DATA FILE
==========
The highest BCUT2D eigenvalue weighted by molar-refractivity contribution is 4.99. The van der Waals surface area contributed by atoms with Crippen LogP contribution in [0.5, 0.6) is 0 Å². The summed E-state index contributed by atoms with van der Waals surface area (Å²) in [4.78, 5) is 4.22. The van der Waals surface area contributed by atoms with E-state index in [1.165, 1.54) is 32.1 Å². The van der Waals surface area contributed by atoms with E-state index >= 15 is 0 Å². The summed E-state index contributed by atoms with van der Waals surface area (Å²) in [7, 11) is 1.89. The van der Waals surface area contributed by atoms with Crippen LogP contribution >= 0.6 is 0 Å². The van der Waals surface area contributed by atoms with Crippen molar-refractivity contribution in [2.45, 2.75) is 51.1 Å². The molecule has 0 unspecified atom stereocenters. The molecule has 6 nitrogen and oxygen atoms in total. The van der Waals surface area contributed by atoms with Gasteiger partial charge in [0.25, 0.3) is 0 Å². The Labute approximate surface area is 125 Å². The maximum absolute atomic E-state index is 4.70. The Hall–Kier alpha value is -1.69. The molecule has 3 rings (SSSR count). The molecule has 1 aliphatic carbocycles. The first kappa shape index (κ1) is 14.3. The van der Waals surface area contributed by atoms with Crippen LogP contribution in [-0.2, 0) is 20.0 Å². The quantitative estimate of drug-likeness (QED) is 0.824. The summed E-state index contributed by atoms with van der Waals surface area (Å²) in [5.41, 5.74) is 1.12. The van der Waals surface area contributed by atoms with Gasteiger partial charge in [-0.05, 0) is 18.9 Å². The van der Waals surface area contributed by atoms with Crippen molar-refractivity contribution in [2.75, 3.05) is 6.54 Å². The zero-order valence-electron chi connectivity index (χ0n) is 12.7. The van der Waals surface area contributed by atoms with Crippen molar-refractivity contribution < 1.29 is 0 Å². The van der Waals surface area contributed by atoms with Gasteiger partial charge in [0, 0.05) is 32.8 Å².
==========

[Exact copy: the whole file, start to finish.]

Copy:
The highest BCUT2D eigenvalue weighted by molar-refractivity contribution is 4.99. The van der Waals surface area contributed by atoms with Crippen LogP contribution in [0.5, 0.6) is 0 Å². The summed E-state index contributed by atoms with van der Waals surface area (Å²) in [4.78, 5) is 4.22. The van der Waals surface area contributed by atoms with E-state index in [1.165, 1.54) is 32.1 Å². The van der Waals surface area contributed by atoms with E-state index >= 15 is 0 Å². The summed E-state index contributed by atoms with van der Waals surface area (Å²) in [7, 11) is 1.89. The van der Waals surface area contributed by atoms with Crippen LogP contribution >= 0.6 is 0 Å². The van der Waals surface area contributed by atoms with Crippen molar-refractivity contribution in [2.45, 2.75) is 51.1 Å². The molecule has 0 unspecified atom stereocenters. The molecule has 6 nitrogen and oxygen atoms in total. The van der Waals surface area contributed by atoms with Gasteiger partial charge in [0.25, 0.3) is 0 Å². The Labute approximate surface area is 125 Å². The maximum absolute atomic E-state index is 4.70. The Hall–Kier alpha value is -1.69. The molecule has 3 rings (SSSR count). The molecule has 1 aliphatic carbocycles. The first kappa shape index (κ1) is 14.3. The van der Waals surface area contributed by atoms with Crippen LogP contribution in [-0.2, 0) is 20.0 Å². The quantitative estimate of drug-likeness (QED) is 0.824. The summed E-state index contributed by atoms with van der Waals surface area (Å²) in [5.41, 5.74) is 1.12. The van der Waals surface area contributed by atoms with Gasteiger partial charge in [-0.05, 0) is 18.9 Å². The van der Waals surface area contributed by atoms with Crippen molar-refractivity contribution in [2.75, 3.05) is 6.54 Å². The zero-order valence-electron chi connectivity index (χ0n) is 12.7. The van der Waals surface area contributed by atoms with Crippen molar-refractivity contribution < 1.29 is 0 Å². The van der Waals surface area contributed by atoms with Gasteiger partial charge in [0, 0.05) is 32.8 Å².